These degraded peatlands are in some of our most iconic and protected English landscapes, including the North and South Pennines, the North York Moors, the Forest of Bowland and the Lake District.
Peatlands are one of the UK’s most valuable habitats and have a critical role to play in addressing the global nature and climate crises. They can play an important role in protecting communities from local level impacts of climate change such as flooding, while supporting unique plants, rare wildlife and improving water quality.
The RSPB is calling on the governments of the UK to step up and act urgently to introduce a range of ambitious yet necessary policies to control our greenhouse gas emissions. These include committing to setting clear country targets for restoration and rewetting of peatlands to reduce greenhouse gas emissions in line with achieving net zero targets. The RSPB want to see an end to destructive practices such as the continued extraction and sale of peat, the conversion of peatlands to forestry and the burning of vegetation on peatlands. To help empower communities to call for stronger action to protect the places they love, the RSPB has also developed a new burning reporting system; where walkers, hikers and countryside lovers can log any upland burning they have seen takingplace.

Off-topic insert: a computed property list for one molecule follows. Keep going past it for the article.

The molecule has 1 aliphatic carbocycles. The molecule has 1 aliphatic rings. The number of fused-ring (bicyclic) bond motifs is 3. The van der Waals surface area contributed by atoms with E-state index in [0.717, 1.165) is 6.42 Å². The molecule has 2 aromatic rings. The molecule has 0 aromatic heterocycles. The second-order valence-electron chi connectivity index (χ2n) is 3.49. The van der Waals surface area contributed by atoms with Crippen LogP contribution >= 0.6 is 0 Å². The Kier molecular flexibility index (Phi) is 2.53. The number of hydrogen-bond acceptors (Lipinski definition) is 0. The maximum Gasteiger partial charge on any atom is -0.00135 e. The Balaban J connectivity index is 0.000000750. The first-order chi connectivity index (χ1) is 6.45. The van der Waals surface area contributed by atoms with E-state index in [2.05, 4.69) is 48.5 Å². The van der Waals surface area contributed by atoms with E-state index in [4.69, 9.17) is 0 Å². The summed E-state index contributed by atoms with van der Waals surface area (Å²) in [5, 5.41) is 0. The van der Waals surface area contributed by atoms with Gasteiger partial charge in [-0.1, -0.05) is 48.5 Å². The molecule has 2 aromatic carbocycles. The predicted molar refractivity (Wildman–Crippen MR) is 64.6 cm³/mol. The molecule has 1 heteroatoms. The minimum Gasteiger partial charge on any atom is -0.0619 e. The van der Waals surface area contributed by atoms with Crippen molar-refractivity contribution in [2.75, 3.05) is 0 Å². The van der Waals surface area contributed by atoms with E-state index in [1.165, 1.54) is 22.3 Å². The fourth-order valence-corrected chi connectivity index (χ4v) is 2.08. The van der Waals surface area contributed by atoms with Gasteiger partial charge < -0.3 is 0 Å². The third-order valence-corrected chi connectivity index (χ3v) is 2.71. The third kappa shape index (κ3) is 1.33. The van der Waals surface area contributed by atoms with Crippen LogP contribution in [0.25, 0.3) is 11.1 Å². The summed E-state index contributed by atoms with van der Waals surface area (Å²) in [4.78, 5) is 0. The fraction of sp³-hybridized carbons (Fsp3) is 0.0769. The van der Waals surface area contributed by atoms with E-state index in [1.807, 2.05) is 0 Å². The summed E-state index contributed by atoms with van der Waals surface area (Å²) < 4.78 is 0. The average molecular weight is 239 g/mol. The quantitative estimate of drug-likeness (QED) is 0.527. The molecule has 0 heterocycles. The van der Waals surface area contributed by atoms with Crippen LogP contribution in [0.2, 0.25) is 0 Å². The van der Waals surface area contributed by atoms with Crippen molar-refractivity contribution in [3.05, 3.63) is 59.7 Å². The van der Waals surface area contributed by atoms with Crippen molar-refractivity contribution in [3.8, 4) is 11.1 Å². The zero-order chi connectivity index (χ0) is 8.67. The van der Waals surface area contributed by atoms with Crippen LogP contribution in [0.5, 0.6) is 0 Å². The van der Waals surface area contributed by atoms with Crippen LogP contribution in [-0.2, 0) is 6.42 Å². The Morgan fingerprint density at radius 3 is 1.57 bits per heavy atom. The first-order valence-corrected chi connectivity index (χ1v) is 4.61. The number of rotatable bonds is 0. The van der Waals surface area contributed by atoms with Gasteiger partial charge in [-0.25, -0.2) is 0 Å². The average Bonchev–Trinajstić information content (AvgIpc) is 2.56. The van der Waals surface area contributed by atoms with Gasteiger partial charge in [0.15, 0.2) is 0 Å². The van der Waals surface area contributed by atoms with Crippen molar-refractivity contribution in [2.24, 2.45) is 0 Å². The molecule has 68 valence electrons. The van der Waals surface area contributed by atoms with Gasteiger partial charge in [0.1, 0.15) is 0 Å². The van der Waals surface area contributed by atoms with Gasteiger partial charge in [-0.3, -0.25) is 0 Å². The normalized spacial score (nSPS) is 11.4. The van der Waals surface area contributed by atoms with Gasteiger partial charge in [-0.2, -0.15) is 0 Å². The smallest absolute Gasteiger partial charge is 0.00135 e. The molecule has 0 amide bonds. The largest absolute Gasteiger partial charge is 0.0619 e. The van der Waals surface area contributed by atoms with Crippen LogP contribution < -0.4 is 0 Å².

Upland burning allows land managers to legally burn areas of moorland, including peat bogs; to encourage new heather growth and increase the number of red grouse for gamebird shooting. This burning season runs from 1st October 2020 – 15th April 2021. Burning fragile blanket bog has impacts on plant life, animals, water quality and carbon storage. Despite recommendations from the Committee on Climate Change that peat burning is banned by the end of 2020, the government has yet to introduce such a ban.
We need your records of managed burning in northern England’s uplands to help us show the government where burning on blanket bog is still taking place. To find out more and record your sightings, visit www.rspb.org.uk/uplandburning.
Dr Pat Thompson, Senior Policy Officer for RSPB said, “On our own nature reserves, such as at Dovestone in the Peak District, we are restoring blanket bogs by rewetting the moors and re-introducing peat-forming sphagnum mosses. This is progressing well, and it just shows what can be done to conserve nature and carbon at the same time. We also know that keeping these places wet makes them more resilient to the impact of wildfires, as well as slowing the flow of water off the moors which reduces the risk of flooding. We look forward to the release of the government’s long-promised strategy for England’s peatlands before the end of the year, and with it a commitment to better protect and restore peatlands, including bringing an end to the outdated practice of burning. This would signal a strong commitment to these special places.”
In the UK, peatland covers around 12% of our land area and stores over 3 billion tonnes of carbon. According to a 2019 report from the Office for National Statistics the cost of restoring all peatlands are estimated to be around £8 – £22 billion, but the resulting carbon saving would be worth 5 to 10 times this much.
RSPB Press-release 17 Nov 2020
Details of the RSPB’s new data analysis and the interactive story map can be found at https://bit.ly/PeatlandStory